squat vessel with tall foot; rounded body with outward-flaring rim; pair of handles with animal heads and tab-like bottom extensions; vertical incised ribs on body; top band has a pair of dragons each with two serpentine bodies; bottom band has stylized animals; green patina

Gui (ritual food vessel), 11th-10th century BCE

Unknown artist, expand_more

Bronzeexpand_more

The John R. Van Derlip Fundexpand_more  2020.39

Not on Viewexpand_more

This vessel form, known as gui, was used to hold food in ritual ceremonies during the Bronze Age. The band under the lip is a pair of bifurcated dragons, whose rounded, undulant double body is patterned with intaglio tulip-shaped designs. In the frieze encircling the foot two pairs of S-shaped dragons, on each side of the body, are arranged around relief ridges coaxial with the horned dragon head in the upper border. The spilt representation of dragon begins to appear in the bronze decoration during the mid-Shang dynasty (c. 15th-14th century BCE). The fascinating design was adopted to decorate vessels in various forms, yet its connotation remains mysterious. One speculation holds that the inside of the vessel would correlate with the inside of the dragon and hold all of the power associated with the dragon.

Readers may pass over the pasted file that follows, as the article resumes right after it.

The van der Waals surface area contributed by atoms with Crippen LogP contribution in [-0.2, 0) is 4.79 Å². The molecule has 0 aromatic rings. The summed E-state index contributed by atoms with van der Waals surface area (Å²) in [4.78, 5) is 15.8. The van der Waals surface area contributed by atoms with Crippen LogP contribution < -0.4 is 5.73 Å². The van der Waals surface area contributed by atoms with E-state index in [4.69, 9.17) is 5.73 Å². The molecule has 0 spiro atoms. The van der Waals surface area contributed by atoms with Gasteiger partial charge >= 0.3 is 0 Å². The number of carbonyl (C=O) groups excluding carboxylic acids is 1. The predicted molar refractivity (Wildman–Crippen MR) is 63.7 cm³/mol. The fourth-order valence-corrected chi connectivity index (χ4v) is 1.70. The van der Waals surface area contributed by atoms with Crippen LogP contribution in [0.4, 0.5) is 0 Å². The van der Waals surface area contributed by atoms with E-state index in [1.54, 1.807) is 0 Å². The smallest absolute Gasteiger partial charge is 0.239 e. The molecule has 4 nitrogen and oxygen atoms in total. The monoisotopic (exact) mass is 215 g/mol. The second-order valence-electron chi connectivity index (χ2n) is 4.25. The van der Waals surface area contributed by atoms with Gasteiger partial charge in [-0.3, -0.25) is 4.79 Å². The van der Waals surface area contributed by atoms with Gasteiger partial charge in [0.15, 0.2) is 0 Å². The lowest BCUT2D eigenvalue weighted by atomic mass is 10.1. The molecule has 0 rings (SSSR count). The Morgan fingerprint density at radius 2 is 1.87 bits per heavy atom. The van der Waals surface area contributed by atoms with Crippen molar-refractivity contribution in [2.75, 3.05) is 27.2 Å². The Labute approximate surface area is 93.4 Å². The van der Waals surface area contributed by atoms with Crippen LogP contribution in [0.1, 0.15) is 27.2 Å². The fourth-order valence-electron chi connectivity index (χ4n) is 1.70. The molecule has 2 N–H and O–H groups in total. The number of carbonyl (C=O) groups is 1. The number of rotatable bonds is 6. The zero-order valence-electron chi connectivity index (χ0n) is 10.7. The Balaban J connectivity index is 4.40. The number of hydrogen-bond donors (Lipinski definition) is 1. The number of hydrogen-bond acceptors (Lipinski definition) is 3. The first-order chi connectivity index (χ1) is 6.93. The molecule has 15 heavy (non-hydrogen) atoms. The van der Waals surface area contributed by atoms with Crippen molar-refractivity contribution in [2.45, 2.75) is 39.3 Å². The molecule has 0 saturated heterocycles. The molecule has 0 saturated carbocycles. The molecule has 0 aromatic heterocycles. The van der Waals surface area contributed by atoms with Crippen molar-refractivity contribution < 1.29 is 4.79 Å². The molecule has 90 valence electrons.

Details
Title
Gui (ritual food vessel)
Role
Artist
Accession Number
2020.39
Curator Approved

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squat vessel with tall foot; rounded body with outward-flaring rim; pair of handles with animal heads and tab-like bottom extensions; vertical incised ribs on body; top band has a pair of dragons each with two serpentine bodies; bottom band has stylized animals; green patina
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